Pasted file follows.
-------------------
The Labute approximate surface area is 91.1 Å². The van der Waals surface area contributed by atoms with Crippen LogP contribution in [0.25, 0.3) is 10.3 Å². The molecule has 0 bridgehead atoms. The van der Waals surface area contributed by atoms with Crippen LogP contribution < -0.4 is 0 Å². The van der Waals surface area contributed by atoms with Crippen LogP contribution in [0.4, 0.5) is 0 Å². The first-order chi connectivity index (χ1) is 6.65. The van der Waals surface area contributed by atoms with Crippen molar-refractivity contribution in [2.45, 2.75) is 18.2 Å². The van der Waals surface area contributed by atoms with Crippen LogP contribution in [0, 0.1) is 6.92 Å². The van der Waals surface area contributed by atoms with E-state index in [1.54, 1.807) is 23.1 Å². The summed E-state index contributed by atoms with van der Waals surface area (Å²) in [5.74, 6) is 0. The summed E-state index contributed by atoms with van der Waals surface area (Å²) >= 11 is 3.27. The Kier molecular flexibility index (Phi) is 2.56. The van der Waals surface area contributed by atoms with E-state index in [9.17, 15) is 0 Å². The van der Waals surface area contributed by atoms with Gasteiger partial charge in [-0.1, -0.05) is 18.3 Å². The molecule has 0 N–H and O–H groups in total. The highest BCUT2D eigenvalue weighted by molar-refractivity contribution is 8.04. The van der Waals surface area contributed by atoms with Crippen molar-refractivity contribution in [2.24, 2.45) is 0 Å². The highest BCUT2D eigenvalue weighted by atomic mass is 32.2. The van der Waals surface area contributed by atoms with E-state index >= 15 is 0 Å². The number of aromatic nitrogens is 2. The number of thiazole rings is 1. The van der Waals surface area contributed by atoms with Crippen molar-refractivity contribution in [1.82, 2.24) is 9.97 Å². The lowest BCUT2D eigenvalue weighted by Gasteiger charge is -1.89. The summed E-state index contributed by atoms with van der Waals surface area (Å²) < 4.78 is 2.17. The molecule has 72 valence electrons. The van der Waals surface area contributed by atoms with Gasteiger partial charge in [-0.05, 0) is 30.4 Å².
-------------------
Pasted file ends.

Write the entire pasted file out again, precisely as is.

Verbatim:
The Labute approximate surface area is 91.1 Å². The van der Waals surface area contributed by atoms with Crippen LogP contribution in [0.25, 0.3) is 10.3 Å². The molecule has 0 bridgehead atoms. The van der Waals surface area contributed by atoms with Crippen LogP contribution < -0.4 is 0 Å². The van der Waals surface area contributed by atoms with Crippen LogP contribution in [0.4, 0.5) is 0 Å². The first-order chi connectivity index (χ1) is 6.65. The van der Waals surface area contributed by atoms with Crippen molar-refractivity contribution in [2.45, 2.75) is 18.2 Å². The van der Waals surface area contributed by atoms with Crippen LogP contribution in [0, 0.1) is 6.92 Å². The van der Waals surface area contributed by atoms with E-state index in [1.54, 1.807) is 23.1 Å². The summed E-state index contributed by atoms with van der Waals surface area (Å²) in [5.74, 6) is 0. The summed E-state index contributed by atoms with van der Waals surface area (Å²) >= 11 is 3.27. The Kier molecular flexibility index (Phi) is 2.56. The van der Waals surface area contributed by atoms with E-state index in [9.17, 15) is 0 Å². The van der Waals surface area contributed by atoms with Gasteiger partial charge in [-0.1, -0.05) is 18.3 Å². The molecule has 0 N–H and O–H groups in total. The highest BCUT2D eigenvalue weighted by molar-refractivity contribution is 8.04. The van der Waals surface area contributed by atoms with Crippen molar-refractivity contribution in [2.24, 2.45) is 0 Å². The highest BCUT2D eigenvalue weighted by atomic mass is 32.2. The van der Waals surface area contributed by atoms with E-state index >= 15 is 0 Å². The number of aromatic nitrogens is 2. The number of thiazole rings is 1. The van der Waals surface area contributed by atoms with Crippen molar-refractivity contribution in [1.82, 2.24) is 9.97 Å². The lowest BCUT2D eigenvalue weighted by Gasteiger charge is -1.89. The summed E-state index contributed by atoms with van der Waals surface area (Å²) < 4.78 is 2.17. The molecule has 72 valence electrons. The van der Waals surface area contributed by atoms with Gasteiger partial charge in [-0.05, 0) is 30.4 Å².